Rouen (Paris), France
The capital of upper Normandy and fifth largest port in France, picturesque and historic Rouen is renowned as a treasury of medieval architecture. With a large part of the city destroyed during World War II resulting in massive postwar reconstruction, Rouen today appears as an interesting blend of ancient and modern. Fortunately, it has kept its medieval character with still-inhabited houses dating from the 15th century, which line its narrow cobblestone streets. Among the city’s most noteworthy attractions are the magnificent Cathedrale Notre-Dame built during the 13th century, and the famous Gros-Horloge, a giant Renaissance clock looming over the renowned pedestrian street of the same name. Two blocks away is the Place du Vieux Marche, or old market square, where Joan of Arc was burned at the stake in 1431. She is publicly commemorated at the site on the last Sunday of each May. The “City of a Hundred Spires” as Rouen is known, was an inspiration for Monet’s impressionistic cathedral paintings. Rouen also makes an excellent point of departure for a visit to Paris, the “City of Light.”

Cherbourg (Normandy), France
The seaport and naval station of Cherbourg is situated along the English Channel northwest of Paris at the mouth of the Divette River. Believed to rest on the site of an ancient Roman station, Cherbourg has been occupied since ancient times and was frequently contested by the French and English in the Middle Ages because of its strategic location. Most recently passed to France in the late 18th century, the town was extensively fortified by Louis XVI. During WWII the Germans held Cherbourg until it was captured by the American forces shortly after the Normandy landings. Following a vast rehabilitation program that returned it to working condition, Cherbourg became an important Allied supply port. Today, Cherbourg is important for transatlantic shipping, shipbuilding, electronics and telephone equipment manufacturing, yachting and commercial fishing.

St Malo (Le Mont Saint Michel), France
The towering monastery of Mont Saint Michel rises from the tidal flats, cut off twice a day by the sea. Ascend the spiral street to see the spare monastic chambers .

A Coruna, Spain
A Coruna is the largest Galician city with a culture uniquely its own, a rich folkloric tradition and its own language. Of historically remote origin, A Coruna has preserved a considerable heritage of monuments and ancient buildings, among which are Romanesque churches and a Roman lighthouse. Its most beautiful and original feature is perhaps the characteristic façade of its houses, which are completely covered by mirador windows.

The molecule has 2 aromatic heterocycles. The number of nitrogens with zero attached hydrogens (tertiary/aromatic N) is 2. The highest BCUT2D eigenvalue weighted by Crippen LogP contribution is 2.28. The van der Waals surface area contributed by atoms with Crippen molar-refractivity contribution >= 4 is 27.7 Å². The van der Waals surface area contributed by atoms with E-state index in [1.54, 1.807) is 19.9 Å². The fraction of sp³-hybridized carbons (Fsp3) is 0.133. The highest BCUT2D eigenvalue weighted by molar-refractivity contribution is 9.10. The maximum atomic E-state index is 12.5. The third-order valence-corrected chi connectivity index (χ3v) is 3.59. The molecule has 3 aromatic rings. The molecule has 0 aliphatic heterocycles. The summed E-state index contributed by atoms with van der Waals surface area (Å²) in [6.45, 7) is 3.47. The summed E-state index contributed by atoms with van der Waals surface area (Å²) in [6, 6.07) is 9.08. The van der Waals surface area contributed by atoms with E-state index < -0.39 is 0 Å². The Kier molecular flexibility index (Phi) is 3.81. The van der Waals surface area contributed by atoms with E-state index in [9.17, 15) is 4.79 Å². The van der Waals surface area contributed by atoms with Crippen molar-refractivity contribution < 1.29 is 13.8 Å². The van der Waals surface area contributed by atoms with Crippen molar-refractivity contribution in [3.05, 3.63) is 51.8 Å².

Leixoes (Porto), Portugal
The commercial center of northern Portugal and hub of the port wine trade, Porto is a gracious, cosmopolitan city noted for its 12th century cathedral and medieval churches, picturesque narrow streets and wine lodges at Vila Nova de Gaia. It is clustered on hills overlooking a river, and is a northern European style city with granite church towers, narrow streets and hidden Baroque treasures.

Lisbon, Portugal
The great period of “the Discoveries” accounted for phenomenal wealth brought back from India, Africa and Brazil by the great Portuguese navigators. Gold, jewels, ivory, porcelain and spices helped finance grand new buildings and impressive monuments in Lisbon, the country’s capital city. As you sail up the Tagus River, be on deck to admire Lisbon’s panorama and see some of the great monuments lining the river. Lisbon is one of Europe’s smallest capital cities but considered by many visitors to be one of the most likeable. Spread over a string of seven hills, the city offers a variety of faces, including a refreshing no-frills simplicity reflected in the people as they go unhurriedly through their day enjoying a hearty and delicious cuisine accompanied by the country’s excellent wines.

Portimao, Portugal
With a population of almost 40,000, Portimão in Portugal’s Algarve region, is one of the country’s largest coastal towns. Its perennially sunny climate, beautiful beaches and historic buildings make it a tourist destination in its own right. The Bio-park Monchique is famous for its abundance of flora and spectacular views. Off shore, fishing and dolphin spotting make for exciting pastimes.

Cadiz (Seville), Spain